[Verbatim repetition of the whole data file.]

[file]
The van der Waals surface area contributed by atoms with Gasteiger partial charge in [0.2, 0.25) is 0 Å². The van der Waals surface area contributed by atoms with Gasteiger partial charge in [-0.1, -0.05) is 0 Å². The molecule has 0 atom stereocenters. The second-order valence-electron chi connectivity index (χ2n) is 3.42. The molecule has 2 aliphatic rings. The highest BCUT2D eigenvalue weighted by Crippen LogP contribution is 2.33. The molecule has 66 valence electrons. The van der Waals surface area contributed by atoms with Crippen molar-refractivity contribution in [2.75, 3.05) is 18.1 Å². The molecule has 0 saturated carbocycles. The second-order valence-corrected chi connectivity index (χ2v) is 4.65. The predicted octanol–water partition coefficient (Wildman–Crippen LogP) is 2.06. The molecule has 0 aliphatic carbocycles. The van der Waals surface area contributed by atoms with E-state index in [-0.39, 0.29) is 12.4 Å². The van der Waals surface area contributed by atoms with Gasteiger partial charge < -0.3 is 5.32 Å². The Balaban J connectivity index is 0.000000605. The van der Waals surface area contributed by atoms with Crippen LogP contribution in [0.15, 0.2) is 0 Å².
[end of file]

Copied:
The van der Waals surface area contributed by atoms with Gasteiger partial charge in [0.2, 0.25) is 0 Å². The van der Waals surface area contributed by atoms with Gasteiger partial charge in [-0.1, -0.05) is 0 Å². The molecule has 0 atom stereocenters. The second-order valence-electron chi connectivity index (χ2n) is 3.42. The molecule has 2 aliphatic rings. The highest BCUT2D eigenvalue weighted by Crippen LogP contribution is 2.33. The molecule has 66 valence electrons. The van der Waals surface area contributed by atoms with Crippen molar-refractivity contribution in [2.75, 3.05) is 18.1 Å². The molecule has 0 saturated carbocycles. The second-order valence-corrected chi connectivity index (χ2v) is 4.65. The predicted octanol–water partition coefficient (Wildman–Crippen LogP) is 2.06. The molecule has 0 aliphatic carbocycles. The van der Waals surface area contributed by atoms with E-state index in [-0.39, 0.29) is 12.4 Å². The van der Waals surface area contributed by atoms with Gasteiger partial charge < -0.3 is 5.32 Å². The Balaban J connectivity index is 0.000000605. The van der Waals surface area contributed by atoms with Crippen LogP contribution in [0.15, 0.2) is 0 Å².